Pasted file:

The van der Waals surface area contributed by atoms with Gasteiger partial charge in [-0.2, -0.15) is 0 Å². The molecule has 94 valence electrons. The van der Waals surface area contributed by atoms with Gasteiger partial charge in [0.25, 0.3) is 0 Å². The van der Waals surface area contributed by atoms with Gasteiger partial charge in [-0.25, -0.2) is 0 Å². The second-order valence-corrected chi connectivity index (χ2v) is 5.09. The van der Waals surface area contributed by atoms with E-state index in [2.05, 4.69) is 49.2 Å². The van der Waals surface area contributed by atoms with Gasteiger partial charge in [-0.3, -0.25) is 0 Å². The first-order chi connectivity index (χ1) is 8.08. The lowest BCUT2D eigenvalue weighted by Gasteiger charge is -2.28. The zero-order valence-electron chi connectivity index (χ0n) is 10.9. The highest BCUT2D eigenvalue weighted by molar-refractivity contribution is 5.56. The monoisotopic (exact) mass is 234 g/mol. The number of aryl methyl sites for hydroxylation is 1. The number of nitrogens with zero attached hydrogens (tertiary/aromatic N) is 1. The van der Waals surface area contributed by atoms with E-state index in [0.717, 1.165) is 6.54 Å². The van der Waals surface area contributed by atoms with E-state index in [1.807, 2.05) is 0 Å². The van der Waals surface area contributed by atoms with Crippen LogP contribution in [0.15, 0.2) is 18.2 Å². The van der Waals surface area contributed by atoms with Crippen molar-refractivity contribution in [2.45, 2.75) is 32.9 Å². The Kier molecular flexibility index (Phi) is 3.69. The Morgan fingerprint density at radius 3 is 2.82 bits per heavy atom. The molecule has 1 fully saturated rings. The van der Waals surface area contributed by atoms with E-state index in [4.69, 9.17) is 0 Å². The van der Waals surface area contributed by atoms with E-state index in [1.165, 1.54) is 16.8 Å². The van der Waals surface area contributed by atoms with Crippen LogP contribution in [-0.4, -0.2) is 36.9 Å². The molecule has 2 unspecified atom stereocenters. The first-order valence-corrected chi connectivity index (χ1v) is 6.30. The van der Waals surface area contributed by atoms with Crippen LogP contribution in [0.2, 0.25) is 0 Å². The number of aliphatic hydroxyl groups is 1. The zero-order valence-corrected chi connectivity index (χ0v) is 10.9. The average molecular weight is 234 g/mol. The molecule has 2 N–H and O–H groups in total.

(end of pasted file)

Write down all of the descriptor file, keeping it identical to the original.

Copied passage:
The van der Waals surface area contributed by atoms with Gasteiger partial charge in [-0.2, -0.15) is 0 Å². The molecule has 94 valence electrons. The van der Waals surface area contributed by atoms with Gasteiger partial charge in [0.25, 0.3) is 0 Å². The van der Waals surface area contributed by atoms with Gasteiger partial charge in [-0.25, -0.2) is 0 Å². The second-order valence-corrected chi connectivity index (χ2v) is 5.09. The van der Waals surface area contributed by atoms with E-state index in [2.05, 4.69) is 49.2 Å². The van der Waals surface area contributed by atoms with Gasteiger partial charge in [-0.3, -0.25) is 0 Å². The first-order chi connectivity index (χ1) is 8.08. The lowest BCUT2D eigenvalue weighted by Gasteiger charge is -2.28. The zero-order valence-electron chi connectivity index (χ0n) is 10.9. The highest BCUT2D eigenvalue weighted by molar-refractivity contribution is 5.56. The monoisotopic (exact) mass is 234 g/mol. The number of aryl methyl sites for hydroxylation is 1. The number of nitrogens with zero attached hydrogens (tertiary/aromatic N) is 1. The van der Waals surface area contributed by atoms with E-state index in [0.717, 1.165) is 6.54 Å². The van der Waals surface area contributed by atoms with E-state index in [1.807, 2.05) is 0 Å². The van der Waals surface area contributed by atoms with Crippen LogP contribution in [0.15, 0.2) is 18.2 Å². The van der Waals surface area contributed by atoms with Crippen molar-refractivity contribution in [2.45, 2.75) is 32.9 Å². The Kier molecular flexibility index (Phi) is 3.69. The Morgan fingerprint density at radius 3 is 2.82 bits per heavy atom. The molecule has 1 fully saturated rings. The van der Waals surface area contributed by atoms with E-state index in [4.69, 9.17) is 0 Å². The van der Waals surface area contributed by atoms with E-state index in [1.165, 1.54) is 16.8 Å². The van der Waals surface area contributed by atoms with Crippen LogP contribution in [-0.4, -0.2) is 36.9 Å². The molecule has 2 unspecified atom stereocenters. The first-order valence-corrected chi connectivity index (χ1v) is 6.30. The van der Waals surface area contributed by atoms with Crippen LogP contribution in [0.2, 0.25) is 0 Å². The number of aliphatic hydroxyl groups is 1. The zero-order valence-corrected chi connectivity index (χ0v) is 10.9. The average molecular weight is 234 g/mol. The molecule has 2 N–H and O–H groups in total.